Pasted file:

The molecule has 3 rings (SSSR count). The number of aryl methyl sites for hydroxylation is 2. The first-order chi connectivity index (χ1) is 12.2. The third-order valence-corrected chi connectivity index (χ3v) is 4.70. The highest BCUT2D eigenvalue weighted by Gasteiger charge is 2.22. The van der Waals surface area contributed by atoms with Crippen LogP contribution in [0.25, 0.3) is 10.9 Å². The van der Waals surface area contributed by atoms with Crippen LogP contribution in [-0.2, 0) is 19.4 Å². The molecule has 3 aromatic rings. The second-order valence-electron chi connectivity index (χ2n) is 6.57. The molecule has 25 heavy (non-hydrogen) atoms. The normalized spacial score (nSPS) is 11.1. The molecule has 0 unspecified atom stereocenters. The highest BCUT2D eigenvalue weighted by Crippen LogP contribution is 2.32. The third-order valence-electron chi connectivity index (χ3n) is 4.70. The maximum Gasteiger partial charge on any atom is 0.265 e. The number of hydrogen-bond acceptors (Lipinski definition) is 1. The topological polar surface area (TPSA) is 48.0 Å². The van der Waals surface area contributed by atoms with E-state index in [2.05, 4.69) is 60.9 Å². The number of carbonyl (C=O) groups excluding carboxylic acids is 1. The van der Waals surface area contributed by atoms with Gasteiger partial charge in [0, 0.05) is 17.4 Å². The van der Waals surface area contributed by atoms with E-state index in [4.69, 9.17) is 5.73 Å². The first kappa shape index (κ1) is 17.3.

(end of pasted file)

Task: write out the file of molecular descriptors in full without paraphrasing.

The molecule has 3 rings (SSSR count). The number of aryl methyl sites for hydroxylation is 2. The first-order chi connectivity index (χ1) is 12.2. The third-order valence-corrected chi connectivity index (χ3v) is 4.70. The highest BCUT2D eigenvalue weighted by Gasteiger charge is 2.22. The van der Waals surface area contributed by atoms with Crippen LogP contribution in [0.25, 0.3) is 10.9 Å². The van der Waals surface area contributed by atoms with Crippen LogP contribution in [-0.2, 0) is 19.4 Å². The molecule has 3 aromatic rings. The second-order valence-electron chi connectivity index (χ2n) is 6.57. The molecule has 25 heavy (non-hydrogen) atoms. The normalized spacial score (nSPS) is 11.1. The molecule has 0 unspecified atom stereocenters. The highest BCUT2D eigenvalue weighted by Crippen LogP contribution is 2.32. The third-order valence-electron chi connectivity index (χ3n) is 4.70. The maximum Gasteiger partial charge on any atom is 0.265 e. The number of hydrogen-bond acceptors (Lipinski definition) is 1. The topological polar surface area (TPSA) is 48.0 Å². The van der Waals surface area contributed by atoms with E-state index in [2.05, 4.69) is 60.9 Å². The number of carbonyl (C=O) groups excluding carboxylic acids is 1. The van der Waals surface area contributed by atoms with Gasteiger partial charge in [0, 0.05) is 17.4 Å². The van der Waals surface area contributed by atoms with E-state index in [4.69, 9.17) is 5.73 Å². The first kappa shape index (κ1) is 17.3.